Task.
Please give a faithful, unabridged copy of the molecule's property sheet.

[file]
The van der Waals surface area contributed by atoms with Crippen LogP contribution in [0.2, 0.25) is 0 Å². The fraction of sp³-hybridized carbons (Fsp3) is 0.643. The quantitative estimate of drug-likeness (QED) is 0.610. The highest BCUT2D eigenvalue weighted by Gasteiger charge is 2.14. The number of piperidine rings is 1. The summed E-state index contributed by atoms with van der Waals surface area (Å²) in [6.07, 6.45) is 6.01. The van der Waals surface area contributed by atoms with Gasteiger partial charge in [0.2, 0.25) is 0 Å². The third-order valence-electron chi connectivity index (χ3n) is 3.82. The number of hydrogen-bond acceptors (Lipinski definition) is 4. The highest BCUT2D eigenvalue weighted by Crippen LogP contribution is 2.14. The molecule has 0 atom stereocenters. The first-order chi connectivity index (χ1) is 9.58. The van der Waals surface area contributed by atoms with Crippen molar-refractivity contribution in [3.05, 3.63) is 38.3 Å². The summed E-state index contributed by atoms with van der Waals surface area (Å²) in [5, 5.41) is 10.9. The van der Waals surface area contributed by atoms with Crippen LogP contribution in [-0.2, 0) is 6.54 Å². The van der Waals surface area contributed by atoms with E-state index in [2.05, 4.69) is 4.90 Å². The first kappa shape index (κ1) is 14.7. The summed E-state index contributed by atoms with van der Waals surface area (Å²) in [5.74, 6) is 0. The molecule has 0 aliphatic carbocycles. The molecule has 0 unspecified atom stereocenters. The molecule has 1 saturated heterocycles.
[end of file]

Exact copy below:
The van der Waals surface area contributed by atoms with Crippen LogP contribution in [0.2, 0.25) is 0 Å². The fraction of sp³-hybridized carbons (Fsp3) is 0.643. The quantitative estimate of drug-likeness (QED) is 0.610. The highest BCUT2D eigenvalue weighted by Gasteiger charge is 2.14. The number of piperidine rings is 1. The summed E-state index contributed by atoms with van der Waals surface area (Å²) in [6.07, 6.45) is 6.01. The van der Waals surface area contributed by atoms with Gasteiger partial charge in [0.2, 0.25) is 0 Å². The third-order valence-electron chi connectivity index (χ3n) is 3.82. The number of hydrogen-bond acceptors (Lipinski definition) is 4. The highest BCUT2D eigenvalue weighted by Crippen LogP contribution is 2.14. The molecule has 0 atom stereocenters. The first-order chi connectivity index (χ1) is 9.58. The van der Waals surface area contributed by atoms with Crippen molar-refractivity contribution in [3.05, 3.63) is 38.3 Å². The summed E-state index contributed by atoms with van der Waals surface area (Å²) in [5, 5.41) is 10.9. The van der Waals surface area contributed by atoms with Crippen LogP contribution in [-0.2, 0) is 6.54 Å². The van der Waals surface area contributed by atoms with E-state index in [2.05, 4.69) is 4.90 Å². The first kappa shape index (κ1) is 14.7. The summed E-state index contributed by atoms with van der Waals surface area (Å²) in [5.74, 6) is 0. The molecule has 0 aliphatic carbocycles. The molecule has 0 unspecified atom stereocenters. The molecule has 1 saturated heterocycles.